THE National Renewable Energy Board (NREB) wants the granting of the feed-in tariff (FiT) or the subsidized rates for the energy produced by small hydroelectric power plants to be extended until the middle of next year when pending projects are completed.
“We’ll formalize our request to the [Energy] Secretary [Alfonso G. Cusi] to accommodate all the capacity that will be tested for FiT eligibility,” NREB Chairman Monalisa C. Dimalanta told reporters.
For biomass facilities, the request will be to allow projects whose energy capacity exceeded the set target to also be granted the FiT, she said.
“That’s part of the meeting that we will have within the week,” she said when asked about when she plans to raise the matter with Mr. Cusi.
Should the request for the FiT scheme for run-of-river hydro be extended, it would be the second time that the Department of Energy (DoE) would do so. The first request for extension allowed developers to complete their projects by end-2019.
“We don’t know if the secretary will agree but that’s going to be our request to him — that we accommodate both,” Ms. Dimalanta said.
The FiT scheme was meant to encourage investments in renewable energy by granting the preferential rates until the capacity installation target of 250 megawatts (MW) each for small hydro and biomass has been fully subscribed.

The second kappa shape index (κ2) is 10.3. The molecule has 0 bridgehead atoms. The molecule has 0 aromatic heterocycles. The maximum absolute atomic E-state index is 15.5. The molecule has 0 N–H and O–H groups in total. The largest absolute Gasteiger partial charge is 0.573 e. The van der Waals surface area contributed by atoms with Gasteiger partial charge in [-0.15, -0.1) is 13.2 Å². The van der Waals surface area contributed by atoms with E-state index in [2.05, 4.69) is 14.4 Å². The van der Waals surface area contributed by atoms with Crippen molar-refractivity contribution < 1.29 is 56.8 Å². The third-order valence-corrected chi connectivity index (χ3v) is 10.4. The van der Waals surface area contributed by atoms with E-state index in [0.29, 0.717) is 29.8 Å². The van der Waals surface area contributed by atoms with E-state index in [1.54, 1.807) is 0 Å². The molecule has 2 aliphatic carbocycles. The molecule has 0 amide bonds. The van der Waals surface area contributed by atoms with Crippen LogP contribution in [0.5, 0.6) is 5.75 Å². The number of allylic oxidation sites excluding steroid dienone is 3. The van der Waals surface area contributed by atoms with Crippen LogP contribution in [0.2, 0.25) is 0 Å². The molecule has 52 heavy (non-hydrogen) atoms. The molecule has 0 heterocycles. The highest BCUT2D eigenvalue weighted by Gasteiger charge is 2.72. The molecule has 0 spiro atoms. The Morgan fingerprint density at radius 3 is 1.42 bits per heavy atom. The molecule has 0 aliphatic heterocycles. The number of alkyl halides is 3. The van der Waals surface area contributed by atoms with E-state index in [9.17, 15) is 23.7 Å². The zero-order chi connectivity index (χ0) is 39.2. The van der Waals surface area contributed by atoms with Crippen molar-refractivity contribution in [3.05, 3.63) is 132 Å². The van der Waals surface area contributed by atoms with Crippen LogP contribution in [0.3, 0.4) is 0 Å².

Under the previous extension, the board has sought a rate of P5.8705 per kilowatt-hour (kWh) for small hydro projects and P6.5969 per kWh for biomass projects.
The requested rates were the degressed values from the July 27, 2012 feed-in tariff rates issued by the Energy Regulatory Commission (ERC), which set run-of-river hydropower at P5.90 per kWh and biomass at P6.63 per kWh. The implementation of the FiT system started on Jan. 1, 2015 and was supposed to remain in effect for two years, or until Dec. 2017.
On Feb. 23, 2018, the DoE informed the ERC of its resolution extending the FiT for biomass and small hydro for another two years until Dec. 31, 2019, or upon successful commissioning of projects covering the remaining balance of their respective installation targets, whichever comes first.
Based on the letter from the DoE, the total capacities of both biomass and small hydro plants built and commissioned or to be commissioned within 2017 have neither exceeded nor reached the 250-MW installation targets. Small hydro had a balance of 215.40 MW while biomass had 111.39 MW remaining.
The DoE recommended that the FiT to be granted should be the rate at the time of the successful commissioning of the projects. The ERC initiated its own review and re-adjustment of the FiT rules as prompted by the missed installation targets.
“For run-of-river, the capacity will be filled up but they won’t be able to meet it within the year. For biomass, they will meet it within the year but it’s excess capacity,” Ms. Dimalanta said. “So the request we’ll make to the secretary is to accommodate both the extension on timeline for run-of-river hydro and the excess capacity within the timeline for biomass.”
She said up to 150 MW of small hydro projects are up for testing, which means 50 MW of the 250-MW target were not filled up by developers.
“I think the secretary is open to accepting the hydro one,” she said.
For biomass, the 250-MW target has been exceeded by about 100-MW, she said, adding that NREB will try to convince Mr. Cusi to accommodate the excess as it will have an impact on the FiT allowance, or the charge being collected from consumers. — Victor V. Saulon